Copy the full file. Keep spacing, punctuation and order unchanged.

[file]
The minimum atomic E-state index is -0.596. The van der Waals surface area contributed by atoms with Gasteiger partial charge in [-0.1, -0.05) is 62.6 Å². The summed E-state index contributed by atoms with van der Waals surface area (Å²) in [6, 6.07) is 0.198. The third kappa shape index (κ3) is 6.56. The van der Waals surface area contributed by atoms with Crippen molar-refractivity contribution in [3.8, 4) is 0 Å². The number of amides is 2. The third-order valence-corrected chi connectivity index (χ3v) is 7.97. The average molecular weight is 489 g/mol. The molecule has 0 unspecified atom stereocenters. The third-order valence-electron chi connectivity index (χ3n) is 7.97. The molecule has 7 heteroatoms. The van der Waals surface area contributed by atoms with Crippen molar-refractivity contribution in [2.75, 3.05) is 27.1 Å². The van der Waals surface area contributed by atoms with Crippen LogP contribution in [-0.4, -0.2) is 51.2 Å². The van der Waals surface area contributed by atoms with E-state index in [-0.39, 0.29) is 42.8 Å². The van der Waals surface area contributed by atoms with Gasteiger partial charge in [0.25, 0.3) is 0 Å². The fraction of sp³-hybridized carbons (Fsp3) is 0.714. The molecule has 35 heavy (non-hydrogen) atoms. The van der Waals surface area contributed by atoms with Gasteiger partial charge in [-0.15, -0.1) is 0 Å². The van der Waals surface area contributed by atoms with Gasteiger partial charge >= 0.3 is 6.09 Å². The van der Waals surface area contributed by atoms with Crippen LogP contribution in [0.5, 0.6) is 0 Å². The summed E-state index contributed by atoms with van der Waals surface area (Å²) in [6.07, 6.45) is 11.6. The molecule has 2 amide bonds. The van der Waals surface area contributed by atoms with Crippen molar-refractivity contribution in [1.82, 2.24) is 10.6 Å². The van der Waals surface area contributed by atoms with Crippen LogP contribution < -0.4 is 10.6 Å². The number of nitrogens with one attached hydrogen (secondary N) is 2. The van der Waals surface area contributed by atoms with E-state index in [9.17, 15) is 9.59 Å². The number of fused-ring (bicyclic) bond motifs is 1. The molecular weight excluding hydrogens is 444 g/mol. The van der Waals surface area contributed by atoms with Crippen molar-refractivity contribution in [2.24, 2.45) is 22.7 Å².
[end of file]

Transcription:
The minimum atomic E-state index is -0.596. The van der Waals surface area contributed by atoms with Gasteiger partial charge in [-0.1, -0.05) is 62.6 Å². The summed E-state index contributed by atoms with van der Waals surface area (Å²) in [6, 6.07) is 0.198. The third kappa shape index (κ3) is 6.56. The van der Waals surface area contributed by atoms with Crippen molar-refractivity contribution in [3.8, 4) is 0 Å². The number of amides is 2. The third-order valence-corrected chi connectivity index (χ3v) is 7.97. The average molecular weight is 489 g/mol. The molecule has 0 unspecified atom stereocenters. The third-order valence-electron chi connectivity index (χ3n) is 7.97. The molecule has 7 heteroatoms. The van der Waals surface area contributed by atoms with Crippen molar-refractivity contribution in [2.75, 3.05) is 27.1 Å². The van der Waals surface area contributed by atoms with Crippen LogP contribution in [-0.4, -0.2) is 51.2 Å². The van der Waals surface area contributed by atoms with E-state index in [-0.39, 0.29) is 42.8 Å². The van der Waals surface area contributed by atoms with Gasteiger partial charge in [0.25, 0.3) is 0 Å². The fraction of sp³-hybridized carbons (Fsp3) is 0.714. The molecule has 35 heavy (non-hydrogen) atoms. The van der Waals surface area contributed by atoms with Gasteiger partial charge in [-0.15, -0.1) is 0 Å². The van der Waals surface area contributed by atoms with Gasteiger partial charge >= 0.3 is 6.09 Å². The van der Waals surface area contributed by atoms with Crippen LogP contribution in [0.5, 0.6) is 0 Å². The summed E-state index contributed by atoms with van der Waals surface area (Å²) in [6.07, 6.45) is 11.6. The molecule has 2 amide bonds. The van der Waals surface area contributed by atoms with Crippen molar-refractivity contribution in [1.82, 2.24) is 10.6 Å². The van der Waals surface area contributed by atoms with Crippen LogP contribution < -0.4 is 10.6 Å². The number of nitrogens with one attached hydrogen (secondary N) is 2. The van der Waals surface area contributed by atoms with E-state index in [9.17, 15) is 9.59 Å². The number of fused-ring (bicyclic) bond motifs is 1. The molecular weight excluding hydrogens is 444 g/mol. The van der Waals surface area contributed by atoms with Crippen molar-refractivity contribution in [2.24, 2.45) is 22.7 Å².